But the cheapest options will always go to those who have no pre-existing condition, and unless you’re superhuman, immune to all viruses, disease and ailments, that’s a nearly impossible requirement to meet.
For Sacramento singer Amy Anne, (who uses only her first name professionally), health insurance turned into a luxury after she was laid off from her insurance job in 2009.
Initially, Amy Anne, who decided to teach and perform music full time, utilized her COBRA benefits, but eventually her cost for the insurance jumped from $180 to $550 a month. Even though the 34-year-old singer makes a decent living performing with tribute bands such as Love Train and Steely Scam, she could no longer afford to pay the premium.
And because she had pre-existing conditions—a doctor’s recommendation to correct a deviated septum; a small spot of nonmelanoma skin cancer had recently removed been from her arm—Amy Anne wasn’t eligible for more-affordable private insurance.
Now the singer, who is divorced with a 7-year-old daughter (who receives health insurance through the government-funded Healthy Families program), says that living without medical benefits is a bit like playing Russian roulette.
“I’m just hoping that nothing happens—I’m a very safe driver and I’m sticking with my Emergen-C,” she said with a laugh.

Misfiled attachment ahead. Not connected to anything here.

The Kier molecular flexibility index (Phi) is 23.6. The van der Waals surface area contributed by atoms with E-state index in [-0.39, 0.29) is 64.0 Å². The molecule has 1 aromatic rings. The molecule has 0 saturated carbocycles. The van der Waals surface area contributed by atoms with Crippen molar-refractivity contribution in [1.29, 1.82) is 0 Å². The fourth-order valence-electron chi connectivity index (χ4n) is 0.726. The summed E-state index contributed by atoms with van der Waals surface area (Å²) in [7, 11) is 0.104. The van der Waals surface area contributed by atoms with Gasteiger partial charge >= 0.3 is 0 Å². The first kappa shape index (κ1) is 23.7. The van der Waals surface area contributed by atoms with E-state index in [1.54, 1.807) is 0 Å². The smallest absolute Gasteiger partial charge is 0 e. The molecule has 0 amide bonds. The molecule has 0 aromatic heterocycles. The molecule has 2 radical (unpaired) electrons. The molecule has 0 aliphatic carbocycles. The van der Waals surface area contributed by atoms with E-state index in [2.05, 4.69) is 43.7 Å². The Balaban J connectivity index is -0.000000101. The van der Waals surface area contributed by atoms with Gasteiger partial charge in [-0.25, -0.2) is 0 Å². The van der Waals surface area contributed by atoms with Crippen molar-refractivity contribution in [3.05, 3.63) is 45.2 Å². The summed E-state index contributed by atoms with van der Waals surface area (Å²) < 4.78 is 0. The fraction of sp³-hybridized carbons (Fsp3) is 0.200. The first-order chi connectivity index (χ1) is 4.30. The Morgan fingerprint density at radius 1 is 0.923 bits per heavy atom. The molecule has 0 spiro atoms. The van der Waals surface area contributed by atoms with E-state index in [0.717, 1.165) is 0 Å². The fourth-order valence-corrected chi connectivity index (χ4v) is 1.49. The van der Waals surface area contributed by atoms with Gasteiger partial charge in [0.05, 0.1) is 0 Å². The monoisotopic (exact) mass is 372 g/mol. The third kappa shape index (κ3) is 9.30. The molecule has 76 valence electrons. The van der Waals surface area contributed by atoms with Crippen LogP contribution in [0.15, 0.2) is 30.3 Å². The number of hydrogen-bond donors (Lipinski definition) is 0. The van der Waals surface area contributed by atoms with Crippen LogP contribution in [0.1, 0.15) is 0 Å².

But it’s no joke. And Amy Anne, who recently launched Be Luv Music, a nonprofit Web radio station, says it’s time to get a full-time job with benefits.
“I have my 401(k) and an emergency fund, [but] it’s really scary not having health insurance.”
The thought of a career change also occasionally crosses Charles Albright’s mind. The 32-year-old local musician, who works part time as an adjunct math professor at a local community college, says he’s currently contemplating purchasing health care offered through the school district, but he’s not sure if they make financial sense in relation to his actual take-home pay.
Albright says he can’t remember the last time he had health insurance; currently he uses credit cards to deal with emergencies and other medical necessities. That plastic came in handy when he needed to charge $2,000 to pay for the removal of a wisdom tooth, but a bad case of poison oak left him thinking twice about his options.
That’s when an employee at a low-cost health-care clinic prescribed prednisone to treat the infection but, instead of giving Albright graduated doses of the steroid—standard practice—he prescribed five strong doses.
The result? Severe panic attacks and a personal tipping point.
“Maybe if I had a primary health-care physician, that wouldn’t have happened,” Albright said. “The workers at the clinic are great, but I got lost in the shuffle.”
Now, Albright says, he’s thinking about the possibility of a full-time job and trading in some of his youthful ideals for a little more health security.
“I don’t know that, when I was 20, I was thinking about getting a full-time job or working for the state,” he said. “Not having health insurance has had a profound impact on [my] life.”